Why Won’t Catholics Divest?
In his recently released environmental encyclical, “Praised Be: On Care for Our Common Home,” Pope Francis urges us all — Catholic and non-Catholics — to take climate action by divesting.
“We know that technology based on the use of highly polluting fossil fuels — especially coal, but also oil and, to a lesser degree, gas — needs to be progressively replaced without delay,” Pope Francis wrote. He stressed an “urgent need to develop policies so that, in the next few years, the emission of carbon dioxide and other highly polluting gases can be drastically reduced, for example, substituting for fossil fuels and developing sources of renewable energy.”
Many religious people and groups were so inspired by the Pope’s encyclical that they took immediate action. Rabbis came together to advocate for wind power and divesting. The Episcopal Church recently voted to divest from fossil fuels. But many Catholics, including the Vatican, aren’t putting their money where their mouths are by divesting themselves.
In a recent article on the Huffington Post, students at Catholic universities throughout the United States expressed their frustration over their schools’ continued investment in oil and coal.
“Climate Justice at [Boston College] is well known on campus, but I feel as though our group, and divestment itself, have been stigmatized as a ‘radical leftist’ cause,” said Erin Sutton, a member of Climate Justice at Boston College. “Divestment is radical — radical in the sense that it gets to the root of a large, systemic, cause of the climate crisis. But I’m hoping that with the pope’s help, divestment and other activism around climate change [can] be seen as the sensible and urgently needed things that they are.”
The endowment at Boston College grew from $1.5 billion to $2.2 billion between 2010 and 2014. Since 2013, Climate Justice has put the pressure on the college to ensure they are not profiting at the expense of the planet, but the administration hasn’t been responsive. “We respectfully disagree with your perspective, and we do not intend to divest,” a university spokesman told the student publication several months after the divestment movement started.
With $9.8 billion in the bank as of 2014, the University of Notre Dame has the largest endowment of all American Catholic schools. But, like Boston College, they have no plans to divest from fossil fuels. Students there have campaigned for divestment since February 2014, and the group Fossil Free ND has urged the university’s president, Rev. John I. Jenkins, to take up the cause.
But there is no sign the school or the administration have heard the students’ prayers. When a student asked Jenkins whether the school would divest from fossil fuels at a town hall meeting on Feb. 17, Jenkins replied that it would be hypocritical to divest while fossil fuels were still used to produce energy on campus.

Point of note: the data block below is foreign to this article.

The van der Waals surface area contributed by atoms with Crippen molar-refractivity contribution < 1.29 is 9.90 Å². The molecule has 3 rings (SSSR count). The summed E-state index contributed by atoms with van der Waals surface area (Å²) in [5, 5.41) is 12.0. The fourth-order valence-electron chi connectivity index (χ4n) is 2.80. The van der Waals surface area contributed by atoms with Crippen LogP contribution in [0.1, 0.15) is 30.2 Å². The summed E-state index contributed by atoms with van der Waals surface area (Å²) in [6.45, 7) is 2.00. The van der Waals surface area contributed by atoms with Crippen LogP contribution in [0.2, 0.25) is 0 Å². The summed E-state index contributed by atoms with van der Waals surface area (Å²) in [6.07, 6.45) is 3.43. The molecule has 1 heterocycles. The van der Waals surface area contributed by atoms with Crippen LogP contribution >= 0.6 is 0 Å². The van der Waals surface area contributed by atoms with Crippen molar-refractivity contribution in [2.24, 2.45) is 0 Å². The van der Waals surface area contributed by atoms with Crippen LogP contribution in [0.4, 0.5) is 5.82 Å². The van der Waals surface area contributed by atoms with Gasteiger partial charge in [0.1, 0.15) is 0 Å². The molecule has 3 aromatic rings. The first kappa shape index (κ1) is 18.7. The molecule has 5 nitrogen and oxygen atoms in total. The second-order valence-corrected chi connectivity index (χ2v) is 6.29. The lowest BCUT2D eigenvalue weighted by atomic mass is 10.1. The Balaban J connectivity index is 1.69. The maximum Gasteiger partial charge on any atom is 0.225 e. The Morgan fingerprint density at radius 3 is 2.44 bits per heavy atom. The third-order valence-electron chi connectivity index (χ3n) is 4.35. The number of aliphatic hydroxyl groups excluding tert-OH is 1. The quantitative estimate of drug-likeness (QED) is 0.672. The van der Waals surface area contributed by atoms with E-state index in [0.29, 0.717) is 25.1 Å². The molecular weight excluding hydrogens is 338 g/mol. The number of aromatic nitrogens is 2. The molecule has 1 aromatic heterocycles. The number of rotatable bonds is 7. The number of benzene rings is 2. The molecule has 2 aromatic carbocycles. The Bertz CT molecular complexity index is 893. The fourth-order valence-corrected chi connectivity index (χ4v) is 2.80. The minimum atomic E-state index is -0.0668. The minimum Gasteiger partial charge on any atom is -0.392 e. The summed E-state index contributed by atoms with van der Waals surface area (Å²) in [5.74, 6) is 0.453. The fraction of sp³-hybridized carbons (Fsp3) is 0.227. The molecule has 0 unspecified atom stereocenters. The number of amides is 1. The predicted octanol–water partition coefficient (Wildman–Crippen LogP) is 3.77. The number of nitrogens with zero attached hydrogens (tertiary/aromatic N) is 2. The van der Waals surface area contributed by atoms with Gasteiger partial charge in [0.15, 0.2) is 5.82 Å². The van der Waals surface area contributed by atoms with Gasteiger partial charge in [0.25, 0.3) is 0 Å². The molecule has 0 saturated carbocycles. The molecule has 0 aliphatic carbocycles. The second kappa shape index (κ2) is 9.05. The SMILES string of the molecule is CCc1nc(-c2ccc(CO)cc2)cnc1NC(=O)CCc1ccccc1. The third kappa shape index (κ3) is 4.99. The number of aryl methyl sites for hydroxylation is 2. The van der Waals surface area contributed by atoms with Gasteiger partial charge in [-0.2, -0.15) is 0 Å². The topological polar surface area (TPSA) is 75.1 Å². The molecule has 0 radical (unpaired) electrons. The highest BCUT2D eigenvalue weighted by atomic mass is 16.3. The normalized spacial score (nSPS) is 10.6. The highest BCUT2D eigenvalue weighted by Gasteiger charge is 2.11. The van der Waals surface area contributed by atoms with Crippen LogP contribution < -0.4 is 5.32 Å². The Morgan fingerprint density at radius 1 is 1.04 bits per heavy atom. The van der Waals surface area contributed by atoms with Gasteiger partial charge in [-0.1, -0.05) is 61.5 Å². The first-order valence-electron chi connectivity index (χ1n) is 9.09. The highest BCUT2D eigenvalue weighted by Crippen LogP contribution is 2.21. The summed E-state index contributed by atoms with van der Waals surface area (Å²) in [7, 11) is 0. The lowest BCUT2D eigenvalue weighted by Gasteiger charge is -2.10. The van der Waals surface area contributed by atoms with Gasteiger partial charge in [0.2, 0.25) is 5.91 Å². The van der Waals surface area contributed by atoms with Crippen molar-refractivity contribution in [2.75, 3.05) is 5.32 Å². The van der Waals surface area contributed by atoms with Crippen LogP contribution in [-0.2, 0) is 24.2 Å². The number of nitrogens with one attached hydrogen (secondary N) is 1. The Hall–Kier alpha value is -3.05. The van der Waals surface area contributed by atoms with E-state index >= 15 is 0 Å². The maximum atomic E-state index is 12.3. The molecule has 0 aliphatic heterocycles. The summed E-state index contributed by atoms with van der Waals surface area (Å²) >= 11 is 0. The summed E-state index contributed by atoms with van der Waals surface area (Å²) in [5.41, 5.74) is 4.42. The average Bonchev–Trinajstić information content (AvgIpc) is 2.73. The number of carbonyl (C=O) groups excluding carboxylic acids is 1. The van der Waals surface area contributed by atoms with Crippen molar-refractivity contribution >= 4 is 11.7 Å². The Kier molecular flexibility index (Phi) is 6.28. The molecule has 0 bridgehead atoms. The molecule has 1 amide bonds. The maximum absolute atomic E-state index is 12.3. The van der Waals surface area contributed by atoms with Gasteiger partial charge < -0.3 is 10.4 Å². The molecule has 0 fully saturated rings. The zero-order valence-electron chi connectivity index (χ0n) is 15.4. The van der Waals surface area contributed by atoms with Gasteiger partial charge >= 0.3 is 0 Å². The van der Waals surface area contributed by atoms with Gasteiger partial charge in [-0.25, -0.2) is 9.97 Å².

Gary Blatt, co-founder of Fossil Free ND, questions that reasoning. “We stressed the illogical nature of this qualm, but to no avail,” he told the Huffington Post.
Not all Catholic schools find divestment illogical. In June 2014, the University of Dayton, a Catholic Marianist university, began divesting its $670 million investment pool from fossil fuel companies. And Georgetown University announced on June 4th of this year that its board had passed a resolution to divest its $1.4 billion endowment from “companies whose principal business is mining coal for use in energy production.” The school will continue to invest in other forms of fossil fuels.
“We believe that the energy and excitement that Pope Francis’ leadership is bringing to conversations around the environment and now to best care for it will benefit everyone,” said Rachel Pugh, Georgetown University’s senior director of communications. “And as a university we will continue to engage in this work.”
Student groups are pushing for this engagement to happen sooner rather than later. GU Fossil Free, which has advocated for full divestment since 2013, says that its hypocritical for the school to use its Catholic identify to justify not covering contraception under its student health plan, but continuing to invest in certain fossil fuels.
“This is not just an issue that might concern facts, studies, statistics or data, but this is also an issue that concerns all of us in a deeply moral level,” said Aaron Silberman, a member of GU Fossil Free.
According to Silberman, Pope Francis’ encyclical “could not be better positioned as a call to action” for Georgetown and other Catholic institutions “to sincerely engage with a systemic change and reformation of every aspect of the university, including its endowment, so that we might be able to live up fully to that call to action that was present in the pope’s encyclical.”
Perhaps it’s easier for Catholic universities to justify a status quo mentality because Pope Francis and the Vatican haven’t led by example and divested the Catholic church’s $9 billion in investments from fossil fuels. Similar to the Catholic universities ignoring the cries from their student bodies, the Vatican and Pope Francis have ignored numerous petitions, letters, and calls to action to divest.
Pope Francis should certainly be applauded for writing the environmental encyclical. But what will it take for him to put his words into action?
Image of Catholic School Nun by www.audio-luci-store.it available on Flickr.
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